Flowers were also very popular today. I saw multiple bikers towing huge bunches like this.
And of course, the red lanterns that I’ve already shared continue to decorate the trees and light posts about every 30 feet. They also light up at night. I’ve learned they’re definitely just for the Spring Festival.
If you repeat those last three pictures over and over again for about 30 minutes, you’ll relive my walk to the lake this morning. It was delightful. The lake itself was even more beautiful today than it was on my first visit because of the bright sunshine, and maybe just in general because of the festive atmosphere. I mentioned before that 2011 is the year of the Rabbit. My biggest regret about the picture below is that because I was slow to action, I missed the little kiss this man gave to his bike passenger:
According to the foreign news coverage I watched later, pet stores have been selling out of rabbits like crazy.
While I was at the lake, taking video and scoring some great pictures of women’s fashion, Liz called. She told me that in 2 hours, she and her husband would pick me up, take me to the grocery store, and back to their home for the big, Thanksgiving-esque dinner that Chinese families traditionally have on Chinese New Year’s Eve. I grabbed some fried rice and a milk tea and rushed home to get ready. (First night in Hangzhou: Bao says, “Let’s get you a milk tea. Very popular.” I say, “Ooh! What’s a milk tea?” He says, “It’s milk. And it’s tea.”) On the way back, I had to stop and take this next picture. I’ve already mentioned that people here hang their clothes outside to dry- all the time- but today marks the first time I’ve ever seen underwear 1) hanging over a major intersection in a city of 8 million and 2) hanging adjacent to…meat. First time.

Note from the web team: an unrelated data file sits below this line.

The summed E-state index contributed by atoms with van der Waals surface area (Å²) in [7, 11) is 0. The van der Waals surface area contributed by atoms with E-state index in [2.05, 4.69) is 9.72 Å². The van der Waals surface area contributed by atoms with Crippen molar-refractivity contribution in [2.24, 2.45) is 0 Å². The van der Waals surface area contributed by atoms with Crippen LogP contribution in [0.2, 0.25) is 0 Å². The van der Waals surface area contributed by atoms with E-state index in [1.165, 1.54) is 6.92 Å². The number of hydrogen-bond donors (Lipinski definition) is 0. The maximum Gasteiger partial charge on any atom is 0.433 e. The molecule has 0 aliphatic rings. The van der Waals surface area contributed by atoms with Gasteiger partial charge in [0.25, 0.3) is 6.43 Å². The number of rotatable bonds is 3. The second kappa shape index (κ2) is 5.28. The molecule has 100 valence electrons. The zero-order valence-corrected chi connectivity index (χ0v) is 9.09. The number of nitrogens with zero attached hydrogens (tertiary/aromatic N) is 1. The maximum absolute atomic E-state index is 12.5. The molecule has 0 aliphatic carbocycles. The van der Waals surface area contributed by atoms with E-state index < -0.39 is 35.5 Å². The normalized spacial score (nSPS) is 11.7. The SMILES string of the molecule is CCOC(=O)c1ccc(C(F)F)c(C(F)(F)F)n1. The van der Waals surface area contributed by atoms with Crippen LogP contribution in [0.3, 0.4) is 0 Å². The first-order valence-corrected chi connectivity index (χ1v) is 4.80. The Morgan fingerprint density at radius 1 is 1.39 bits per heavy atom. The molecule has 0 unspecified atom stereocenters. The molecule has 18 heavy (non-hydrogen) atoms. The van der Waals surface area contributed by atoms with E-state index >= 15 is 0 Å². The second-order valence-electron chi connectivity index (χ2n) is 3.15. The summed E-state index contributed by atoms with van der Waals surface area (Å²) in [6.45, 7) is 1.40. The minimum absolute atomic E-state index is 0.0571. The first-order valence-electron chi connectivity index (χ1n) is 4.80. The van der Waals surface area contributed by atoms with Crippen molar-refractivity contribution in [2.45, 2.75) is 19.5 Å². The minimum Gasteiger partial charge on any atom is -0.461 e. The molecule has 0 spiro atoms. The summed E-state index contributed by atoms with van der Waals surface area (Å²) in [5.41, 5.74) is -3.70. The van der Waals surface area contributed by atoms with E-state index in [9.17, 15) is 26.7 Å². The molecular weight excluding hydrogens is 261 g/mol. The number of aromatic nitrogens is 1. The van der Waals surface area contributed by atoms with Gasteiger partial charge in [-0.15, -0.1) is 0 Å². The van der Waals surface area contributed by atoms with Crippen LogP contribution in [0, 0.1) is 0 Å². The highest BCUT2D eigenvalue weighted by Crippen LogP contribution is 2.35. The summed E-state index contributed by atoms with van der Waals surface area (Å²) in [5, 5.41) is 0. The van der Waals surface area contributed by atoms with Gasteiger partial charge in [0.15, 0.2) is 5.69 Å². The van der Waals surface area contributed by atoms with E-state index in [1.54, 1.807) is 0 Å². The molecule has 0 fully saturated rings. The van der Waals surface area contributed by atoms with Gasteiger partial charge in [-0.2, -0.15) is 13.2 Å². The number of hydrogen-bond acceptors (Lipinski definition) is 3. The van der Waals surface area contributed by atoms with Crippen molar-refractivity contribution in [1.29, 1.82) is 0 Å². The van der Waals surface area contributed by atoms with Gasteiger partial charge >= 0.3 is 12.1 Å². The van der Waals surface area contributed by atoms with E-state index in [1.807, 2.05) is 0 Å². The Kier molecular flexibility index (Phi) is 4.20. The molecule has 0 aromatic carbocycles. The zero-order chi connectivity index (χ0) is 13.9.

Okay, so Liz and her husband, Mr. Jiao, picked me up and took me to the grocery store (Liz noted, correctly, that compared to Chinese grocery stores, Cub smells like a breath of fresh air), and then to their home, which is very near HFLS (my first glance at the school in person!). It’s only 10 miles away from my apartment, but it’s in the mountains and though the temperature dropped noticeably from the city center, the air is much cleaner.
Liz and Mr. Jiao have a well-kept, modern apartment in a residential area of only teachers; they get to live there because she teaches at HFLS, and he teaches at Zhejiang University of Science and Technology. Both are within walking distance of their home. They have a 4 year old daughter, Amber (her nickname is Dodo, but her American name is Amber, so…I’ll be calling her Amber), and right now, Liz’s parents live with them to help take care of Amber. Mr. Jiao’s mother is also staying with them, but just for the Spring Festival. Both matriarchs, Liz told me, had been working on tonight’s meal for an entire week. And I am the first foreigner who has ever been invited to their New Year’s family dinner.
After some chit-chat and fruit, we sat down for the 8 cold dishes (8 being a very lucky number in China). And when I say “we,” I mean me, Liz, Amber, Mr. Jiao, and Liz’s dad. The mothers were busy working on the hot dishes in the kitchen, but we started eating anyway (I think this is customary). The cold dishes included: jellyfish salad, bamboo shoots, lotus roots with sticky rice, steamed dried duck, shrimp, spring rolls, Chinese celery, and…chicken feet. All homemade. All amazing.
Then the hot dishes appeared: eel soup, traditional meatballs from the Anhui Province (Mr. Jiao’s home), and 8 treasure rice. By the time I’m done trying all of these dishes (well, minus the chicken feet…still working up to that), I am stuffed and prettttty sure we’re done with the meal.
So of course it’s time for the fish! In Chinese, the words for “fish” and “surplus” sound the same, so it’s served after the main meal to signify that you’re lucky enough to have extra this year and hopefully you will again next year. When Liz’s mom laid it onto the table, she pointed the head towards me, which honors me as the guest. Thankfully, the fish was largely symbolic for tonight, and we didn’t actually eat any of it. This saved me room for dumplings, the final course of the evening, my favorite course of the evening.
Here are a few pictures from dinner. Judging by the amount of leftovers, they probably could have invited 35 other people besides me.